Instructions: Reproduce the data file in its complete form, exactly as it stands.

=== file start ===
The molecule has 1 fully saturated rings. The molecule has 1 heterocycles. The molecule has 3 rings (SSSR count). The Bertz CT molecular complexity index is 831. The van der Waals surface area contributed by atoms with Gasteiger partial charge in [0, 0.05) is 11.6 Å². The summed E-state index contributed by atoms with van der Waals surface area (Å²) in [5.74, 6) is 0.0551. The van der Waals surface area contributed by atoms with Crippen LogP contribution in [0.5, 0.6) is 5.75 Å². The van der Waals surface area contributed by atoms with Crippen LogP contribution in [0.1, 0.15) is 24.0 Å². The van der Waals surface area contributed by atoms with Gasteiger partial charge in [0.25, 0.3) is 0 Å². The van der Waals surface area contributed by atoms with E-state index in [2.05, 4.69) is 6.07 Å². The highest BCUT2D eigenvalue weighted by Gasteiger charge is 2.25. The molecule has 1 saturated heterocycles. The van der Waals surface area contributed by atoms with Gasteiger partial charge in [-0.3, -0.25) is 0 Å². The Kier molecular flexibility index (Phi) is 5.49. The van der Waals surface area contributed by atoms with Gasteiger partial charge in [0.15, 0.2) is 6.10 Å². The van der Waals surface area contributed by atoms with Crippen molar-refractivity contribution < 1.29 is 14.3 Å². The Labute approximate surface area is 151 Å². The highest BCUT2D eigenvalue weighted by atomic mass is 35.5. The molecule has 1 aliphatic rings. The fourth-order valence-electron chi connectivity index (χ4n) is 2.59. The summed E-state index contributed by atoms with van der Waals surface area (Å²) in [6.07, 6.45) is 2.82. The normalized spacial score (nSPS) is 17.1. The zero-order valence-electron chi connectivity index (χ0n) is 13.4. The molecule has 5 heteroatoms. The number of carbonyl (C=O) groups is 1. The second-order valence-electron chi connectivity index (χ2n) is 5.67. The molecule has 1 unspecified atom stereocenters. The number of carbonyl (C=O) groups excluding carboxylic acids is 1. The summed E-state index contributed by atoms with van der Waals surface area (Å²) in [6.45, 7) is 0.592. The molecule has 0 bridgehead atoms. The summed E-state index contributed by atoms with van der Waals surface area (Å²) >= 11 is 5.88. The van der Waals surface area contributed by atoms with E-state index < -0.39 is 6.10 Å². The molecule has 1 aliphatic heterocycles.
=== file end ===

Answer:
The molecule has 1 fully saturated rings. The molecule has 1 heterocycles. The molecule has 3 rings (SSSR count). The Bertz CT molecular complexity index is 831. The van der Waals surface area contributed by atoms with Gasteiger partial charge in [0, 0.05) is 11.6 Å². The summed E-state index contributed by atoms with van der Waals surface area (Å²) in [5.74, 6) is 0.0551. The van der Waals surface area contributed by atoms with Crippen LogP contribution in [0.5, 0.6) is 5.75 Å². The van der Waals surface area contributed by atoms with Crippen LogP contribution in [0.1, 0.15) is 24.0 Å². The van der Waals surface area contributed by atoms with Gasteiger partial charge in [0.25, 0.3) is 0 Å². The van der Waals surface area contributed by atoms with E-state index in [2.05, 4.69) is 6.07 Å². The highest BCUT2D eigenvalue weighted by Gasteiger charge is 2.25. The molecule has 1 saturated heterocycles. The van der Waals surface area contributed by atoms with Gasteiger partial charge in [-0.3, -0.25) is 0 Å². The Kier molecular flexibility index (Phi) is 5.49. The van der Waals surface area contributed by atoms with Gasteiger partial charge in [0.15, 0.2) is 6.10 Å². The van der Waals surface area contributed by atoms with Crippen molar-refractivity contribution < 1.29 is 14.3 Å². The Labute approximate surface area is 151 Å². The highest BCUT2D eigenvalue weighted by atomic mass is 35.5. The molecule has 1 aliphatic rings. The fourth-order valence-electron chi connectivity index (χ4n) is 2.59. The summed E-state index contributed by atoms with van der Waals surface area (Å²) in [6.07, 6.45) is 2.82. The normalized spacial score (nSPS) is 17.1. The zero-order valence-electron chi connectivity index (χ0n) is 13.4. The molecule has 5 heteroatoms. The number of carbonyl (C=O) groups is 1. The second-order valence-electron chi connectivity index (χ2n) is 5.67. The molecule has 1 unspecified atom stereocenters. The number of carbonyl (C=O) groups excluding carboxylic acids is 1. The summed E-state index contributed by atoms with van der Waals surface area (Å²) in [6.45, 7) is 0.592. The molecule has 0 bridgehead atoms. The summed E-state index contributed by atoms with van der Waals surface area (Å²) >= 11 is 5.88. The van der Waals surface area contributed by atoms with E-state index < -0.39 is 6.10 Å². The molecule has 1 aliphatic heterocycles.